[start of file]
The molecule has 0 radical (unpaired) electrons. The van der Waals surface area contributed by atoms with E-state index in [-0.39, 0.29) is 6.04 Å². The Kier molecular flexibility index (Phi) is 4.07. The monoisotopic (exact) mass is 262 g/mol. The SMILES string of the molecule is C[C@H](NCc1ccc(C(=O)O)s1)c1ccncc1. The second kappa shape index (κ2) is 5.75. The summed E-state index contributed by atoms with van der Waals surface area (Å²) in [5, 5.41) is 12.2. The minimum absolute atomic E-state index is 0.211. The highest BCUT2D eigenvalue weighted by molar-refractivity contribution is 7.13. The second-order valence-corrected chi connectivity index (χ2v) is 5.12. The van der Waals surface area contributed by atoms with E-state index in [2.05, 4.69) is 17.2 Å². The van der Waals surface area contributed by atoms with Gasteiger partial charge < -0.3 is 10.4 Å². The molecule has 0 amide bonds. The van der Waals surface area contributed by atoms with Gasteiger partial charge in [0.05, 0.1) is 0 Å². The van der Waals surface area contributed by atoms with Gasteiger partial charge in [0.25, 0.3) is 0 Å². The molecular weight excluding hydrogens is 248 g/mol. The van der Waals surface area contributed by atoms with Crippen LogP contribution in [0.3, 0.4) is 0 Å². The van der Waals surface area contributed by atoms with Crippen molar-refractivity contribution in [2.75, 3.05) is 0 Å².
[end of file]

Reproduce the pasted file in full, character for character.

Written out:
The molecule has 0 radical (unpaired) electrons. The van der Waals surface area contributed by atoms with E-state index in [-0.39, 0.29) is 6.04 Å². The Kier molecular flexibility index (Phi) is 4.07. The monoisotopic (exact) mass is 262 g/mol. The SMILES string of the molecule is C[C@H](NCc1ccc(C(=O)O)s1)c1ccncc1. The second kappa shape index (κ2) is 5.75. The summed E-state index contributed by atoms with van der Waals surface area (Å²) in [5, 5.41) is 12.2. The minimum absolute atomic E-state index is 0.211. The highest BCUT2D eigenvalue weighted by molar-refractivity contribution is 7.13. The second-order valence-corrected chi connectivity index (χ2v) is 5.12. The van der Waals surface area contributed by atoms with E-state index in [2.05, 4.69) is 17.2 Å². The van der Waals surface area contributed by atoms with Gasteiger partial charge < -0.3 is 10.4 Å². The molecule has 0 amide bonds. The van der Waals surface area contributed by atoms with Gasteiger partial charge in [0.05, 0.1) is 0 Å². The van der Waals surface area contributed by atoms with Gasteiger partial charge in [0.25, 0.3) is 0 Å². The molecular weight excluding hydrogens is 248 g/mol. The van der Waals surface area contributed by atoms with Crippen LogP contribution in [0.3, 0.4) is 0 Å². The van der Waals surface area contributed by atoms with Crippen molar-refractivity contribution in [2.75, 3.05) is 0 Å².